Did you #deleteUber? Your account lives on
People are deleting their Uber apps after a controversy over sexism at the workplace. (John Lok/The Seattle Times)
As social media erupted with outrage over a sexism scandal at the app-based ride service Uber over the weekend, consumers in Seattle and around the country vowed to “delete the app” in protest.
But unless people followed that up with a tweet or Facebook post — or entirely deleted their account with the company — the message might not have been received.
“A developer is not notified when an application is deleted,’’ said Morgan Reed, executive director of The App Association, a Washington, D.C.-based trade association that represents more than 5,000 app and information-technology companies.
“They may notice a decrease in information flowing from an app or reconnecting to their services,’’ he said. “All it knows is that your application is dormant.”
That’s due to privacy concerns, and practical considerations that take into account multiple devices, new devices and user error, Reed said.
The company might also see a decline in use over time, he noted.
“We would not want anyone to delete an app, ever,’’ he said, but doing so would not, on its face, send a message of protest.
What a company can see, however, are deleted accounts, and social-media posts. A spokesman for Uber could not say how many accounts were deleted as a result of the scandal. But there was no question about the backlash on social media.
The hashtag #deleteUber trended over the weekend after an engineer wrote a blog post describing a year’s worth of sexual harassment she says she endured at the San Francisco-based company.
The engineer, Susan Fowler Rigetti, alleged that she and other women reported harassment to Uber’s human-resources department, but their allegations went nowhere because her boss was a “high performer.”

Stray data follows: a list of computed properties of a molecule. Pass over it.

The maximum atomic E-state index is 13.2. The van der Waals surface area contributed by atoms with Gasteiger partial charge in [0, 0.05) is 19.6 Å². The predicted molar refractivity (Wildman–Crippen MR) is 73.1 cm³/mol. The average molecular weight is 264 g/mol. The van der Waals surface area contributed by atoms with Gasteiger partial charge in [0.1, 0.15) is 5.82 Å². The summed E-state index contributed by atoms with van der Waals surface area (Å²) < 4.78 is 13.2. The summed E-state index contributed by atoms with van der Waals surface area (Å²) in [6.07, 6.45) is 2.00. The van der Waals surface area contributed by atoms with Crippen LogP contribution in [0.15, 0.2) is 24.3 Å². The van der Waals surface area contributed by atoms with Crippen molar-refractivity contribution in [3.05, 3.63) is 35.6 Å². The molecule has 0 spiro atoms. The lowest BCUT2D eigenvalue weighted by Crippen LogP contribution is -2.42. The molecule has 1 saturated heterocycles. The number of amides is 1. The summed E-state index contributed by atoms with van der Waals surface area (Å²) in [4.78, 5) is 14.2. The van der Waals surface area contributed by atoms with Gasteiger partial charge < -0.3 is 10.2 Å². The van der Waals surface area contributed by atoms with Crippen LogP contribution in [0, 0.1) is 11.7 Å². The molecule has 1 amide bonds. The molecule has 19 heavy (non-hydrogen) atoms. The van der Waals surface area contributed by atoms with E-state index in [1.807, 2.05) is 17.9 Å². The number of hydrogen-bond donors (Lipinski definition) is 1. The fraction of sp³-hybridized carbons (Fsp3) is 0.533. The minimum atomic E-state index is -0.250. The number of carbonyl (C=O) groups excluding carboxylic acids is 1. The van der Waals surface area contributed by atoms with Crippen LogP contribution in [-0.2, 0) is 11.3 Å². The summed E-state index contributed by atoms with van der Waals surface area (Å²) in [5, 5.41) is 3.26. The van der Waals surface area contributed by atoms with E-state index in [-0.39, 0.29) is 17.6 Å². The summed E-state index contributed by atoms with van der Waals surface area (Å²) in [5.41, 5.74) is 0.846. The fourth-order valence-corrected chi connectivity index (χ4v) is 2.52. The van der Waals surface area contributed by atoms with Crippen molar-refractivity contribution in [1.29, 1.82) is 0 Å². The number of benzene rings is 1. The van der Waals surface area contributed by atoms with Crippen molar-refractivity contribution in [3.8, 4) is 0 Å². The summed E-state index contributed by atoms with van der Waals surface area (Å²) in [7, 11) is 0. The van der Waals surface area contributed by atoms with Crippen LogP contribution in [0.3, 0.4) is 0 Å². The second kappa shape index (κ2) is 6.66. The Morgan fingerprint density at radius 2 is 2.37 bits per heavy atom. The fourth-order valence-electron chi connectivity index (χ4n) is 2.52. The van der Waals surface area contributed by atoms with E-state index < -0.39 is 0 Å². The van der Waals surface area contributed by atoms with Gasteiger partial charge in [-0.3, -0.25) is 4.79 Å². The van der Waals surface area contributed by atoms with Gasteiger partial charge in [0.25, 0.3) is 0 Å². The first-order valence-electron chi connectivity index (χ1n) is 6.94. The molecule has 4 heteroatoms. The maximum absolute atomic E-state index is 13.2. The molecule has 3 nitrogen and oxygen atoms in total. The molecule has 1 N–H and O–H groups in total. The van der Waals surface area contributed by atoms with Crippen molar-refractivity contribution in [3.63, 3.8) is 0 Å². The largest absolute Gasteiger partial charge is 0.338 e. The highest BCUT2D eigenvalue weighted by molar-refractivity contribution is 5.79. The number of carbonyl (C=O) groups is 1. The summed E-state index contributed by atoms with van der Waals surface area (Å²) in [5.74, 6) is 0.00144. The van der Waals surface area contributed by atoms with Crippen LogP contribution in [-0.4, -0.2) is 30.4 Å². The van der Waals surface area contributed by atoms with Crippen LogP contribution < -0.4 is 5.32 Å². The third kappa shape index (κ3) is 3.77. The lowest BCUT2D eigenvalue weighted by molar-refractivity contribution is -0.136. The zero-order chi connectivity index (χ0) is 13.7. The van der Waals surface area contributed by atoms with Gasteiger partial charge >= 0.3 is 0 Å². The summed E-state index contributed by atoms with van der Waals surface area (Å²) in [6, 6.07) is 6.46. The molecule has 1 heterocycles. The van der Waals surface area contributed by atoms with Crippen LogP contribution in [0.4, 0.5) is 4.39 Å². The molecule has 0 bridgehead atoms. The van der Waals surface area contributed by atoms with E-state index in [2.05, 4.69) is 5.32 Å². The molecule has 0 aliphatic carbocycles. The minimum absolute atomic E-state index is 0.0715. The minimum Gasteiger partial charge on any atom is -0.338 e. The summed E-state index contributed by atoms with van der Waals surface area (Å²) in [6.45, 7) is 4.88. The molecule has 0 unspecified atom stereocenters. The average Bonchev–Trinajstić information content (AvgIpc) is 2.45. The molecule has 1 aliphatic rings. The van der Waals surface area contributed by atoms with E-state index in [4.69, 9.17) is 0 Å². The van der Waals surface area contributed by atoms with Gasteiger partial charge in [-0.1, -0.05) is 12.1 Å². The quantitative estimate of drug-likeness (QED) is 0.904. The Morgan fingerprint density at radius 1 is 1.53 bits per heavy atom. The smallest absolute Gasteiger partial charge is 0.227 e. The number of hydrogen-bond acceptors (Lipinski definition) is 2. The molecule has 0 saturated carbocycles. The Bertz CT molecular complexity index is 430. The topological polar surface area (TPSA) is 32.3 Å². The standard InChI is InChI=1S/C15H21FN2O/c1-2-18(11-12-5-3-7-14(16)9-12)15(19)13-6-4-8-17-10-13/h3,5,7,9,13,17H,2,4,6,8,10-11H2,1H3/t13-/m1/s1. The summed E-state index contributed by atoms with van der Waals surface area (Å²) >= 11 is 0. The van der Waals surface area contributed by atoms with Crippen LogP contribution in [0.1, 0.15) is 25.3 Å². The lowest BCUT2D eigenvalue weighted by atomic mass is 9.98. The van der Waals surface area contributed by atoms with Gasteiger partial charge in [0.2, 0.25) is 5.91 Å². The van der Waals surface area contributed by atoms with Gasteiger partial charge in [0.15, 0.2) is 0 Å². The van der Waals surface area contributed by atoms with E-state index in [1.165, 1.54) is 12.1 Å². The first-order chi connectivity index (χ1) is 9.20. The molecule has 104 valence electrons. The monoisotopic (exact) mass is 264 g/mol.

Uber’s CEO, Travis Kalanick, on Monday hired former U.S. Attorney General Eric Holder and a partner at Holder’s law firm to review the workplace issues raised by the blog, and the lack of diversity at the company.
“I believe in creating a workplace where a deep sense of justice underpins everything we do,’’ he said in an email to employees. He added that he hoped the scandal would help “set a new standard for justice in the workplace.”
Local reaction to Fowler Rigetti’s blog was swift and harsh on social media.
“Yet another reason to boycott @Uber,’’ tweeted Samia Dillsi.
“About to #deleteuber,’’ tweeted Sydnie Jones, a Seattle-based writer. “@Travisk is lying, indifferent &/or incompetent. I hope you’re humiliated and ashamed.”
Jones said in a message that she hadn’t deleted the underlying account, but that she would.
“I’ve only used Uber through the app, so it didn’t occur to me,’’ she wrote, “but I suppose it’s not as effective to only deny them my business if they can technically still count me as a user.”
Still, she said, “social-media pressure is so effective. I think it plays a bigger role.”